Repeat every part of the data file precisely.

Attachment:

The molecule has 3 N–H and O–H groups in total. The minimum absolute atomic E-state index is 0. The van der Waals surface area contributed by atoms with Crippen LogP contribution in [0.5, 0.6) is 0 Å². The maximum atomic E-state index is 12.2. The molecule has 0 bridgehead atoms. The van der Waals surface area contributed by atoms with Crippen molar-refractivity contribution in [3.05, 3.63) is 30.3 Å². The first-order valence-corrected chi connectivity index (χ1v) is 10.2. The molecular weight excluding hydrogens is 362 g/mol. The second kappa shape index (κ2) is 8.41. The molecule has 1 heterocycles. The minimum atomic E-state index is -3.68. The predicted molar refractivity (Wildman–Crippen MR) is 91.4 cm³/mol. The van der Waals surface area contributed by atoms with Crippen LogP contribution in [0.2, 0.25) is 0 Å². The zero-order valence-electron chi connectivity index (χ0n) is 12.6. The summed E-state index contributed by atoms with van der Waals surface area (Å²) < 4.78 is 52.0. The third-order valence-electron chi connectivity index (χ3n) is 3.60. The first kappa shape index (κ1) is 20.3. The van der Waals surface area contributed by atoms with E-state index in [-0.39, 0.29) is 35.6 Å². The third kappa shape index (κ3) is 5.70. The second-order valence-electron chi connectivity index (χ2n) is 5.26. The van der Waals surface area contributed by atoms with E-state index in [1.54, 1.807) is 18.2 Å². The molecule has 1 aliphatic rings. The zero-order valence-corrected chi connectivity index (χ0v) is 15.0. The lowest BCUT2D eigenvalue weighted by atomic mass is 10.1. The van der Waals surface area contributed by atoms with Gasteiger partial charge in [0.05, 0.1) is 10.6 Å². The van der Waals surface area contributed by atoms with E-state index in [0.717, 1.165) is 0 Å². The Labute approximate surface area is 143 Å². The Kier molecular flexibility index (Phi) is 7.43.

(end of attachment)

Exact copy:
The molecule has 3 N–H and O–H groups in total. The minimum absolute atomic E-state index is 0. The van der Waals surface area contributed by atoms with Crippen LogP contribution in [0.5, 0.6) is 0 Å². The maximum atomic E-state index is 12.2. The molecule has 0 bridgehead atoms. The van der Waals surface area contributed by atoms with Crippen molar-refractivity contribution in [3.05, 3.63) is 30.3 Å². The first-order valence-corrected chi connectivity index (χ1v) is 10.2. The molecular weight excluding hydrogens is 362 g/mol. The second kappa shape index (κ2) is 8.41. The molecule has 1 heterocycles. The minimum atomic E-state index is -3.68. The predicted molar refractivity (Wildman–Crippen MR) is 91.4 cm³/mol. The van der Waals surface area contributed by atoms with Crippen LogP contribution in [0.2, 0.25) is 0 Å². The zero-order valence-electron chi connectivity index (χ0n) is 12.6. The summed E-state index contributed by atoms with van der Waals surface area (Å²) < 4.78 is 52.0. The third-order valence-electron chi connectivity index (χ3n) is 3.60. The first kappa shape index (κ1) is 20.3. The van der Waals surface area contributed by atoms with E-state index in [-0.39, 0.29) is 35.6 Å². The third kappa shape index (κ3) is 5.70. The second-order valence-electron chi connectivity index (χ2n) is 5.26. The van der Waals surface area contributed by atoms with E-state index in [1.54, 1.807) is 18.2 Å². The molecule has 1 aliphatic rings. The zero-order valence-corrected chi connectivity index (χ0v) is 15.0. The lowest BCUT2D eigenvalue weighted by atomic mass is 10.1. The van der Waals surface area contributed by atoms with Gasteiger partial charge in [0.05, 0.1) is 10.6 Å². The van der Waals surface area contributed by atoms with E-state index in [0.717, 1.165) is 0 Å². The Labute approximate surface area is 143 Å². The Kier molecular flexibility index (Phi) is 7.43.